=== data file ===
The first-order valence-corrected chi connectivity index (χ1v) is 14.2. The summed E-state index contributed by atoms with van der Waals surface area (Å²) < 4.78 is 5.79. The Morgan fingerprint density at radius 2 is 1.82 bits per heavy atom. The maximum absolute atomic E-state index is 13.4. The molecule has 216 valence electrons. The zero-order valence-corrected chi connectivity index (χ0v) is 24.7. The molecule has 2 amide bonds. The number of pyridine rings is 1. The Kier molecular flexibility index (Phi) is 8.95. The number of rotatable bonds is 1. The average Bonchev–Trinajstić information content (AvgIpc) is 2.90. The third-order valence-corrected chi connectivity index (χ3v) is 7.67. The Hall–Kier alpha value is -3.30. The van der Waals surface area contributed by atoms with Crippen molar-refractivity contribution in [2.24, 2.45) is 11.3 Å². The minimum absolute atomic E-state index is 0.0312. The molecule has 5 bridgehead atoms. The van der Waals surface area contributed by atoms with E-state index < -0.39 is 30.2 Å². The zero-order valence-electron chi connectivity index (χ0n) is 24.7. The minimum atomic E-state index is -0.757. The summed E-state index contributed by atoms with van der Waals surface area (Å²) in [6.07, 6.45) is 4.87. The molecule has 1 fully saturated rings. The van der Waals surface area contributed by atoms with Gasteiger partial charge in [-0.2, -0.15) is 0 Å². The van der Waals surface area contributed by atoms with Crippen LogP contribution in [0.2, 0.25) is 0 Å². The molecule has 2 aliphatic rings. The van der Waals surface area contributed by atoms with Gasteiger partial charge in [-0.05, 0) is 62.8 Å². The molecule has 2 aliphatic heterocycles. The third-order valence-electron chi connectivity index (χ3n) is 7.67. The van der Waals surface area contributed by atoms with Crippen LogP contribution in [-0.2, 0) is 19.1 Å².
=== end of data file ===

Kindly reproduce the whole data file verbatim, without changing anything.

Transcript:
The first-order valence-corrected chi connectivity index (χ1v) is 14.2. The summed E-state index contributed by atoms with van der Waals surface area (Å²) < 4.78 is 5.79. The Morgan fingerprint density at radius 2 is 1.82 bits per heavy atom. The maximum absolute atomic E-state index is 13.4. The molecule has 216 valence electrons. The zero-order valence-corrected chi connectivity index (χ0v) is 24.7. The molecule has 2 amide bonds. The number of pyridine rings is 1. The Kier molecular flexibility index (Phi) is 8.95. The number of rotatable bonds is 1. The average Bonchev–Trinajstić information content (AvgIpc) is 2.90. The third-order valence-corrected chi connectivity index (χ3v) is 7.67. The Hall–Kier alpha value is -3.30. The van der Waals surface area contributed by atoms with Crippen molar-refractivity contribution in [2.24, 2.45) is 11.3 Å². The minimum absolute atomic E-state index is 0.0312. The molecule has 5 bridgehead atoms. The van der Waals surface area contributed by atoms with E-state index < -0.39 is 30.2 Å². The zero-order valence-electron chi connectivity index (χ0n) is 24.7. The minimum atomic E-state index is -0.757. The summed E-state index contributed by atoms with van der Waals surface area (Å²) in [6.07, 6.45) is 4.87. The molecule has 1 fully saturated rings. The van der Waals surface area contributed by atoms with Gasteiger partial charge in [-0.2, -0.15) is 0 Å². The van der Waals surface area contributed by atoms with Crippen LogP contribution in [0.2, 0.25) is 0 Å². The molecule has 2 aliphatic rings. The van der Waals surface area contributed by atoms with Gasteiger partial charge in [-0.05, 0) is 62.8 Å². The molecule has 2 aliphatic heterocycles. The third-order valence-electron chi connectivity index (χ3n) is 7.67. The van der Waals surface area contributed by atoms with Crippen LogP contribution in [-0.2, 0) is 19.1 Å².